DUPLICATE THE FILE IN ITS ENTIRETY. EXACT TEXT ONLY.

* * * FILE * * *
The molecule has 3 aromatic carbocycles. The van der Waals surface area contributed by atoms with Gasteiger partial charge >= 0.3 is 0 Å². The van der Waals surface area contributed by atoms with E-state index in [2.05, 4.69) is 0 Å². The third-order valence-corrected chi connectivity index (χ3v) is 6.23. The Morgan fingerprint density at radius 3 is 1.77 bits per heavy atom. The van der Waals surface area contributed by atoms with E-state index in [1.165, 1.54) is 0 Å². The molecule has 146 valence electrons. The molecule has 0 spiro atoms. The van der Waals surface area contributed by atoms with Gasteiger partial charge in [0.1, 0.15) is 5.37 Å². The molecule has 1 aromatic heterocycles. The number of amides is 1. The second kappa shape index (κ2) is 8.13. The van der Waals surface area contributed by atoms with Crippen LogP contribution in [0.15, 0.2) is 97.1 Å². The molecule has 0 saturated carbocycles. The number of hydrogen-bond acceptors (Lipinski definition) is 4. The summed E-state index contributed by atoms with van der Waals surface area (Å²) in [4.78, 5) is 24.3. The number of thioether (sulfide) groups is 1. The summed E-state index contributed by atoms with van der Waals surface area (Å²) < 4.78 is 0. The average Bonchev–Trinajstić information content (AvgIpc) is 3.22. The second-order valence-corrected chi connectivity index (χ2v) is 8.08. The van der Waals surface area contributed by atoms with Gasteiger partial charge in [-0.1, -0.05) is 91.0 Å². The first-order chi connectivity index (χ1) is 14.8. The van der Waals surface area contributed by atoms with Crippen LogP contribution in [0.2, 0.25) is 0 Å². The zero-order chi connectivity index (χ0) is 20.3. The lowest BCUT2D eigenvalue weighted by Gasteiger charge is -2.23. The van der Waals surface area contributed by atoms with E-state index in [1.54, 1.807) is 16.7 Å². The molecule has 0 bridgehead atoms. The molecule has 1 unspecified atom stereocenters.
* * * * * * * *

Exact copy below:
The molecule has 3 aromatic carbocycles. The van der Waals surface area contributed by atoms with Gasteiger partial charge >= 0.3 is 0 Å². The van der Waals surface area contributed by atoms with E-state index in [2.05, 4.69) is 0 Å². The third-order valence-corrected chi connectivity index (χ3v) is 6.23. The Morgan fingerprint density at radius 3 is 1.77 bits per heavy atom. The van der Waals surface area contributed by atoms with E-state index in [1.165, 1.54) is 0 Å². The molecule has 146 valence electrons. The molecule has 0 spiro atoms. The van der Waals surface area contributed by atoms with Gasteiger partial charge in [0.1, 0.15) is 5.37 Å². The molecule has 1 aromatic heterocycles. The number of amides is 1. The second kappa shape index (κ2) is 8.13. The van der Waals surface area contributed by atoms with Crippen LogP contribution in [0.15, 0.2) is 97.1 Å². The molecule has 0 saturated carbocycles. The number of hydrogen-bond acceptors (Lipinski definition) is 4. The summed E-state index contributed by atoms with van der Waals surface area (Å²) in [4.78, 5) is 24.3. The number of thioether (sulfide) groups is 1. The summed E-state index contributed by atoms with van der Waals surface area (Å²) < 4.78 is 0. The average Bonchev–Trinajstić information content (AvgIpc) is 3.22. The second-order valence-corrected chi connectivity index (χ2v) is 8.08. The van der Waals surface area contributed by atoms with Gasteiger partial charge in [-0.1, -0.05) is 91.0 Å². The first-order chi connectivity index (χ1) is 14.8. The van der Waals surface area contributed by atoms with Crippen LogP contribution in [0.2, 0.25) is 0 Å². The zero-order chi connectivity index (χ0) is 20.3. The lowest BCUT2D eigenvalue weighted by Gasteiger charge is -2.23. The van der Waals surface area contributed by atoms with E-state index in [1.54, 1.807) is 16.7 Å². The molecule has 0 bridgehead atoms. The molecule has 1 unspecified atom stereocenters.